- It is malleable, allowing it to be easily hit into sheets without cleavage, and ductility, which makes it possible to draw thin wires from it.
- It is highly resistant to corrosion and heat.
|Color/physical appearance||Lustrous, metallic, greyish tinge|
|Melting point/freezing point||1854°C, 3369°F, 2127 K|
|Boiling point||4406°C, 7963°F, 4679 K|
|Density||6.52 g cm-3 at 20°|
|Electronegativity||1.2 (Pauling Scale)|
Chemical Properties of Zirconium
Zirconium is comparatively less reactive element.
Zirconium are diamagnetic in nature.
Chemical Reaction of Zirconium
- The reaction of Zirconium with Air
Zirconium metal is coated with an oxide layer, which usually renders it inert. However, it does burn in the air when exposed to the dioxide zirconium(IV) oxide, ZrO2.
Zr (s) + O2 (g) → ZrO2 (s)
- Reaction of Zirconium with Water
Zirconium does not react with water under normal condition.
- Reaction of Zirconium with the Halogens
Zirconium reacts with halogens to form zirconium(IV) halides upon heating
Zirconium reacts with fluorine, F2, to form the halide zirconium (IV) fluoride, ZrF4.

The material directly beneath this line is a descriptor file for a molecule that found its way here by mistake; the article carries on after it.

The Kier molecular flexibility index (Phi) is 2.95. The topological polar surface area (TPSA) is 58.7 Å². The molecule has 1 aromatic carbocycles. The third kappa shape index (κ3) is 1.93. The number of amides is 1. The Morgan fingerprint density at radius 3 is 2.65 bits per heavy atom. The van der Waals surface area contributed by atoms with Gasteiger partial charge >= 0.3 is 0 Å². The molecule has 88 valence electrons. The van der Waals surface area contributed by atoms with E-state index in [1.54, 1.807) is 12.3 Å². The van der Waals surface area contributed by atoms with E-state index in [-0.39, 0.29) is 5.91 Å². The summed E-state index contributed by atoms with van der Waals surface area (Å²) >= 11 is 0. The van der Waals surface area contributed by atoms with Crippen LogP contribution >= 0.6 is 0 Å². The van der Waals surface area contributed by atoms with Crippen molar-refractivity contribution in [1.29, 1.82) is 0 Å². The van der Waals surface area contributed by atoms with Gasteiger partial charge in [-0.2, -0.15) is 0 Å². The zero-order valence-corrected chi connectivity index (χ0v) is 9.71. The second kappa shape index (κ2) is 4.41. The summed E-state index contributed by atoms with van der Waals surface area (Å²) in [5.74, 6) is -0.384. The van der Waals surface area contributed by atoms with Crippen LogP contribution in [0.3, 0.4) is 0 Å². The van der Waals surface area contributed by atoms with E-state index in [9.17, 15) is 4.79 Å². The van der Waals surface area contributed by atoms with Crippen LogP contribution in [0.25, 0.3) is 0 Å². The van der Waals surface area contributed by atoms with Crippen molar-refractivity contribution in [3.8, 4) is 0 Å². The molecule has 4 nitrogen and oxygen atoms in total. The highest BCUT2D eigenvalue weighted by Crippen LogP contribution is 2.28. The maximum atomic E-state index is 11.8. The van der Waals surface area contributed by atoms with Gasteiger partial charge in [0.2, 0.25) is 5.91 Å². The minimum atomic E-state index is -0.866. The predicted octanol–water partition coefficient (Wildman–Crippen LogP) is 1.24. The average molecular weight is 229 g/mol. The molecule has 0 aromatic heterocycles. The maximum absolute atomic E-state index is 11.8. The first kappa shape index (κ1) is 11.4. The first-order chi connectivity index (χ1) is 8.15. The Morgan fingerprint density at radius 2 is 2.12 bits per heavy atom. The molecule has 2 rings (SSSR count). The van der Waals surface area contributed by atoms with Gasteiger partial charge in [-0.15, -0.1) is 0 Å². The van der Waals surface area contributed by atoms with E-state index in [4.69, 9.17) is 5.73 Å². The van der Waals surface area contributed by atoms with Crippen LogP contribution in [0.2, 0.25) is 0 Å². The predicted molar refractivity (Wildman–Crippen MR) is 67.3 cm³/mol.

Zr (s) + 2F2 (g) → ZrF4 (s) [white]
Zirconium reacts with bromine, Br2, to form the halide zirconium (IV) bromide, ZrBr4.
Zr (s) + 2Cl2 (g) → ZrCl4 (l) [white]
Zirconium reacts with chlorine, Cl2, to form the halide zirconium (IV) chloride, ZrCl4.
Zr (s) + 2Br2 (g) → ZrBr4 (s) [white]
Zirconium reacts with iodine, I2, to form the halide zirconium (IV) iodide, ZrI4.
Zr (s) + 2I2 (g) → ZrI4 (s) [white]
- Reaction of Zirconium with Acids
Zirconium metal is frequently covered with an oxide layer, which renders it inert. The majority of cold mineral acids have no effect. Zirconium dissolves in hydrofluoric acid (HF), most likely to produce fluoro complexes.
Uses of Zirconium
Zirconium can be used in different types of application some of which are discussed below:
Used In Ceramics Industry: Zircon sand is used in ceramic glaze due to its chemical stability. It is also used for building ceramics, sanitary ceramics, and the daily ceramic industry. The major component of zircon sand is zirconium silicate. Zircon sand is transformed by grinding, sintering, and polarization in the ceramics.
It is primarily utilized in the creation of colored glaze for architectural ceramics, daily-use ceramics, and electric porcelain as a high-quality and low-cost ceramic glaze opacifier.
Used In Ammunition Industry: Sponge zirconium powder is extremely combustible and is mostly used to make flash powder and military-grade blowing agents. Higher quality zirconium is classified as nuclear grade and is utilized in airplanes, submarines, and nuclear reactor components.
Used In Nuclear Reactors: Zirconium does not corrode quickly, which implies it doesn’t deteriorate quickly when exposed to oxygen or water. This means that it can be used to produce a variety of useful products without having to be changed on a regular basis. As a result, zirconium is utilized in nuclear reactors, which generate atomic energy. Approximately 90% of all zirconium produced each year is utilized to produce nuclear power.